With the advent of things like Spotify, Tik Tok, Peloton, and video games, more music is being played now (and in different ways) than ever before. Since interest rates have been so low for the last decade (well, until now), music royalties have gained a reputation for providing investors access to cash flow that’s not bonds, stocks, real estate, etc.

Read more: 3 Cool Passive Investment Ideas

While accessible, verified and complete returns data on this asset class is difficult to find and varies significantly. Some publicly available sources suggest investors can generally earn anywhere from ~4% to ~15% annualized. (But keep in mind that past performance does not guarantee future returns.)

How Can I Invest in Music Royalties?

Given the web of complexity around music rights, there are several ways to begin investing in the space, which have different risk and return profiles.

Public Companies / Public Investment Firms

Investing in public entities is one of the most accessible ways to gain access to music royalties. Options to explore include:

However, they don’t all trade on U.S. stock exchanges.

Private equity firms like KKR and Blackstone are also options to consider for gaining some exposure to music royalties, but it is a very small part of their overall business.

Royalty Platforms

As the space has increased in popularity, several tech platforms have emerged that enable the sales and trading of individual song royalties or fractional shares of song royalties.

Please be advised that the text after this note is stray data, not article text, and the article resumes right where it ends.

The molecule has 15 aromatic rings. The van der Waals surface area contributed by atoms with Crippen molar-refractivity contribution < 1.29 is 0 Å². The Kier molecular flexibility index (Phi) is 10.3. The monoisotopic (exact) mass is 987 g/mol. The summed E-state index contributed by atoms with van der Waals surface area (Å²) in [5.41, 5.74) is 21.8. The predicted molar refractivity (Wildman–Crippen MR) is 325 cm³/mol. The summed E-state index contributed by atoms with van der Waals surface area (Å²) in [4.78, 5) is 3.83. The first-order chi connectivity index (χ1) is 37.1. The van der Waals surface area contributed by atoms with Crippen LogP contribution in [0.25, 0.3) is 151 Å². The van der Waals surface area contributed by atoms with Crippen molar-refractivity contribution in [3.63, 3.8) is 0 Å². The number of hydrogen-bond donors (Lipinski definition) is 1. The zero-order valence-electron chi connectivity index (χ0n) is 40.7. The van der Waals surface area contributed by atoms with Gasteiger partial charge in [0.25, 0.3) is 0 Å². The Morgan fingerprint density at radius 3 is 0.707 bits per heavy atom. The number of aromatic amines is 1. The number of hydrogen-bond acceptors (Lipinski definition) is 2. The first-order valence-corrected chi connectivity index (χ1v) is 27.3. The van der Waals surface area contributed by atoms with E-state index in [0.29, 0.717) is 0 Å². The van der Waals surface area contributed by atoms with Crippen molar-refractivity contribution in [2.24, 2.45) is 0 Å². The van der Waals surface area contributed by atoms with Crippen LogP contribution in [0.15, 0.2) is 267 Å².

Some options to explore if you want to dig into individual royalty investments include:

Private Royalty Investment Funds

While few and far between, there are some private music royalty investment funds popping up that are being offered by boutique wealth and asset management firms.

However, these investment opportunities are typically reserved for accredited investors with substantive starting financial assets. ICM Asset Management’s Crescendo Music Royalty Fund is an example of these types of investment products.

They also tend to be much more expensive than your traditional investment fund product like an ETF.

Read more: How To Build Your Own Portfolio of ETFs or Mutual Funds

Risks to Consider

Despite the promise of investing in music royalties, there are many risks to consider.

Complexity and Opacity

Music royalties by nature are a complicated form of intellectual property with a lot of moving parts. To invest confidently in the space, you need to understand the different types of royalties, their lengths of ownership, the structure of their cash flow, and any buy-back rights that might be built into individual royalty deals. It’s no wonder why lots of lawyers get involved when it comes to the IP.

In addition to being complicated, it’s also difficult to gain full transparency on what’s really happening in the market, deal valuations, and the true long-term income generation potential of individual royalties.

For example, some industry experts suggest it’s possible some of the most recent high-profile acquisitions of famous artists’ catalogs are more for show versus being truly good investments.

Additionally, since royalty streams are subject to the popularity of an artist, big, short-term spurts in listening activity due to things like one-off events or Tik Tok trends can drive large fluctuations in income that may not continue in the future.